Imagine Kanye West being born and raised in Meridian, Mississippi. Now imagine him being produced by Organized Noize. That imagery would create music almost identical to the Crooked Letter state’s next hip-hop heavyweight, Big K.R.IT (King remembered in time). The 24-year-old rapper slash producer defied the odds of both his personal life and hip-hop’s current landscape to be the most in-demand and respected rookie on the Cinematic Music Group/Def Jam Records roster.
His underground ascendance began in 2005 when an Atlanta DJ placed his song “We Gon’ Hate” on their mixtape without request. Feeling validated K.R.I.T decided to put 100% into upgrading his music dreams to reality. The next year he would drop out of Meridian Community College and move to Atlanta. In the peach state, K.R.I.T. would get a crash course in industry biz. Whether it was selling discounted beats to local artists, engineering their sessions and/or mixing their songs–––being that he was talented at more than just beat making––K.R.I.T did it to make ends meet.
K.R.I.T. then garnered the attention of industry execs. One of these execs was with Cinematic Music Group. He then went to work on his Cinematic Music Group debut, the street album K.R.I.T. Wuz Here. The underground opus that birthed gems like the trunk rattler “Country Shit,” poignant “Children of The World” and irresistible Devin The Dude assisted “Moon & Stars” snatched the attention of many hip-hop heads; none more important than former 50 Cent manager and G-Unit Records President Sha Money XL. Upon receiving an early preview of K.R.I.T. Wuz Here, Sha was “blown away.” So once the veteran exec landed a position at Def Jam as Senior VP of A&R last April he made sure his first signee was K.R.I.T.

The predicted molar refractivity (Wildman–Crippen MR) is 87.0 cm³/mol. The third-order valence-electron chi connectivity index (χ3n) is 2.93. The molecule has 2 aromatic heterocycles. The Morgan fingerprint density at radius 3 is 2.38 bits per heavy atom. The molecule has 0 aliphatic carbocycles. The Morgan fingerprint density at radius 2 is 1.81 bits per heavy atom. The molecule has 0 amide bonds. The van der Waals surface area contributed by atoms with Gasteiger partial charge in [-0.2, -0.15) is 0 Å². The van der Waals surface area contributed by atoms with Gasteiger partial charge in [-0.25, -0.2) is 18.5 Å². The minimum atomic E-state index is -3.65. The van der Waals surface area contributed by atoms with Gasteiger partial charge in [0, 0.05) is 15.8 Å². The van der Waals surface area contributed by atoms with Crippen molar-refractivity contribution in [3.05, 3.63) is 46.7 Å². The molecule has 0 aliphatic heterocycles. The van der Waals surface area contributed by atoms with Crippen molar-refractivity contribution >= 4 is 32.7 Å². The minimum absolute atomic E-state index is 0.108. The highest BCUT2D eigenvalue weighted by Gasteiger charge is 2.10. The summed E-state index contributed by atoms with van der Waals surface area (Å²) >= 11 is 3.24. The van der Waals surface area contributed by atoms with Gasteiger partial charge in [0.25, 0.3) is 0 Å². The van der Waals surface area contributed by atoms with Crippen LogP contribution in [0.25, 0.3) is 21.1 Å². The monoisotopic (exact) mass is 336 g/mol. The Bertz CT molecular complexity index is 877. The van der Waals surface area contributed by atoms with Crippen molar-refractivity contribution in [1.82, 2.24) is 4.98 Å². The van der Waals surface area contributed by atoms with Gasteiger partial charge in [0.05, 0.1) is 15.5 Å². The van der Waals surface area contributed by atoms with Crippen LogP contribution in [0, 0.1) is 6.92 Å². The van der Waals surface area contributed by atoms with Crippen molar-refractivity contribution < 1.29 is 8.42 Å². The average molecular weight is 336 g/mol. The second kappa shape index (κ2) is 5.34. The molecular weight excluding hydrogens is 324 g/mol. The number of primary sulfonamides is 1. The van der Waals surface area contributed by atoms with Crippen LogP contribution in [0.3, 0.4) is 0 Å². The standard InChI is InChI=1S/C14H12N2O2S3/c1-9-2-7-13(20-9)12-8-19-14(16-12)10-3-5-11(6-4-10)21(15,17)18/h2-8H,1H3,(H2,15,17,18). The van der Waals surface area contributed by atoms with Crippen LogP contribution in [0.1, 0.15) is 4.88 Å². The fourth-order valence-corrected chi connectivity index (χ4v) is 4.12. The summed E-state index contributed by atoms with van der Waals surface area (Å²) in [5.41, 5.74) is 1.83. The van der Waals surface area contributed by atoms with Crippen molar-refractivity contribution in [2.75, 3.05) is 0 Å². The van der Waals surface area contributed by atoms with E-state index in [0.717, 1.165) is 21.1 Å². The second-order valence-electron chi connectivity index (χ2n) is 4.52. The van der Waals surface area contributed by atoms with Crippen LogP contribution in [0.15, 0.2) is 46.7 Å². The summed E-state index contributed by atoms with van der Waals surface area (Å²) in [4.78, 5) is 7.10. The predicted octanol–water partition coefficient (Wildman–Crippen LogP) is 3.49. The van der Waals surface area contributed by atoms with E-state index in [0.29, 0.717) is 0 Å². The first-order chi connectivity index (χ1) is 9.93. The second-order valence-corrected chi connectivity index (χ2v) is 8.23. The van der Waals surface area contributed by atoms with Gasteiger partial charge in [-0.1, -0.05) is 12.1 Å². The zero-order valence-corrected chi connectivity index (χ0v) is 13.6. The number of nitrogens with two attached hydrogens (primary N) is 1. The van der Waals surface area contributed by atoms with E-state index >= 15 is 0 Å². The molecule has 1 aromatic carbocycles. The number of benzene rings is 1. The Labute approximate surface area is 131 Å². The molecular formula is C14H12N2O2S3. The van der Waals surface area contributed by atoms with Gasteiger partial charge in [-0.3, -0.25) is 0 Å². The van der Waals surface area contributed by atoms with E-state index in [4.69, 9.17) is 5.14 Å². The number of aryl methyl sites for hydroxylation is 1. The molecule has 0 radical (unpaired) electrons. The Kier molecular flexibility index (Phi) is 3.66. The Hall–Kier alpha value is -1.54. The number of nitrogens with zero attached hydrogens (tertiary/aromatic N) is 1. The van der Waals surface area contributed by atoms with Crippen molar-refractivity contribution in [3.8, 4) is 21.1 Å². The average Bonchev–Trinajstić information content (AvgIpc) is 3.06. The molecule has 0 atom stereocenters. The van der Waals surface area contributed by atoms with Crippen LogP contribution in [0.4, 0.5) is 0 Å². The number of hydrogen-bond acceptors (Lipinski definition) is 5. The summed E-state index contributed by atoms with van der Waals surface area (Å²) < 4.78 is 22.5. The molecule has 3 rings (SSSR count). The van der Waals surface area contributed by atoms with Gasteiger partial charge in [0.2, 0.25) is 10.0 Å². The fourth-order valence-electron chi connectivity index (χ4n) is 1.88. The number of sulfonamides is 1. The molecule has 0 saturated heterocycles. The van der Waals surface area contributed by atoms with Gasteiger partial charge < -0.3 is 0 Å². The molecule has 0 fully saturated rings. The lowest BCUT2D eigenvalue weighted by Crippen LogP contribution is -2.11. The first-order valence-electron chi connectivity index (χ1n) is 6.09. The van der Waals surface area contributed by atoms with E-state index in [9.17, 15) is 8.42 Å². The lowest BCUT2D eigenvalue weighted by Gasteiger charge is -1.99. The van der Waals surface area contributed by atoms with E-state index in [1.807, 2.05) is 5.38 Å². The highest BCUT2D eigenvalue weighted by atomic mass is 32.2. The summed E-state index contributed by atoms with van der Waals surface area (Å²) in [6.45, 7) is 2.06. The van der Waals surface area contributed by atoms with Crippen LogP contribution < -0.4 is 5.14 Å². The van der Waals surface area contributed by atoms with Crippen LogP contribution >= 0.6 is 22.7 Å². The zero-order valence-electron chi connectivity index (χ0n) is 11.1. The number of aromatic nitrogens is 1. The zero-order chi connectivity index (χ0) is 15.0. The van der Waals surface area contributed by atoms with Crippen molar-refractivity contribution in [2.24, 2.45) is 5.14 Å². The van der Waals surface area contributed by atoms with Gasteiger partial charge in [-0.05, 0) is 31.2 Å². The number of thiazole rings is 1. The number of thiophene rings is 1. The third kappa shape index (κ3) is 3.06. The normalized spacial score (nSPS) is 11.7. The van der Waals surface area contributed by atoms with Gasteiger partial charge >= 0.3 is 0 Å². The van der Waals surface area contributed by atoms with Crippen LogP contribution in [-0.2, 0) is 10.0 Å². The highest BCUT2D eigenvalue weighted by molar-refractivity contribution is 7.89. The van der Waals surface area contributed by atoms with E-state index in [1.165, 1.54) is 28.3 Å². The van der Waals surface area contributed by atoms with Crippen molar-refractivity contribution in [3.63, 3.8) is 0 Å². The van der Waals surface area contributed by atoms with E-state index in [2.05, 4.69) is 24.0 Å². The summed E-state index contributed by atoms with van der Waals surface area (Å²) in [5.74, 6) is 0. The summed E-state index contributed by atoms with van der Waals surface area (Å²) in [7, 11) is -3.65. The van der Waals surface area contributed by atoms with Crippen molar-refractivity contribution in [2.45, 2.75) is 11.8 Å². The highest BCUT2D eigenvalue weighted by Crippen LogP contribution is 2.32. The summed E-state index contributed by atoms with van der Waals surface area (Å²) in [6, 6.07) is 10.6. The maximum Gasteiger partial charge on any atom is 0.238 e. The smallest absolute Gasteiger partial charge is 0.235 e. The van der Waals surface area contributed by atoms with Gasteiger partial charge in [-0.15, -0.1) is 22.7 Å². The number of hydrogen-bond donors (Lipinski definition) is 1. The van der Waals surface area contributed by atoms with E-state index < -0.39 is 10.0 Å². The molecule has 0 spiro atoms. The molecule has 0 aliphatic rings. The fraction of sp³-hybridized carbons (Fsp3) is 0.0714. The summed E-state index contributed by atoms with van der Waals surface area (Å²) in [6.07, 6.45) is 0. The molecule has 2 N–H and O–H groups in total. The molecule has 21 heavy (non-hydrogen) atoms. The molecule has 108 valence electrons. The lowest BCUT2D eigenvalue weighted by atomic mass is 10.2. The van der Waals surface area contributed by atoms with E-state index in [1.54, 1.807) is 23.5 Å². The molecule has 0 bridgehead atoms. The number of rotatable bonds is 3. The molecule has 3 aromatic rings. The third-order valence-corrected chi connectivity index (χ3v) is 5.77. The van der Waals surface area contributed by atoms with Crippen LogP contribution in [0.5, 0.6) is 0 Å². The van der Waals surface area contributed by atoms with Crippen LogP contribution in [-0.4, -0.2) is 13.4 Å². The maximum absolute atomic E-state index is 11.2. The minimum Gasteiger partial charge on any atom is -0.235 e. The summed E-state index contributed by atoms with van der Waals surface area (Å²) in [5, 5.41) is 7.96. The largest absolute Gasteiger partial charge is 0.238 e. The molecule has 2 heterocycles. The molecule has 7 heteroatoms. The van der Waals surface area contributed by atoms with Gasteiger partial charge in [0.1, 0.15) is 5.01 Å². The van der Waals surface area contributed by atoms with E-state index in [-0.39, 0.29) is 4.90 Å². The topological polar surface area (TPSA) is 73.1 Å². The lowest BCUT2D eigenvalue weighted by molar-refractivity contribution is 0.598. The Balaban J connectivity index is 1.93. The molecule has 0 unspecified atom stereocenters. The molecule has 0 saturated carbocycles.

Now, the rap game has received a breath of country fresh air: an artist that insists on remaining an individual and feeding his growing audience with feel-good rhythms and “rhymes with morals.” Today whether its hip-hop lovers in the skyscraping offices of Def Jam or those in the small town of Meridian, MS, they’re all feeling the synergy being churned by the birth of rap’s next royalty. So until Mr. King Remembered In Time releases his 2011 Def Jam debut all hip-hop can do is witness a reign on the rise.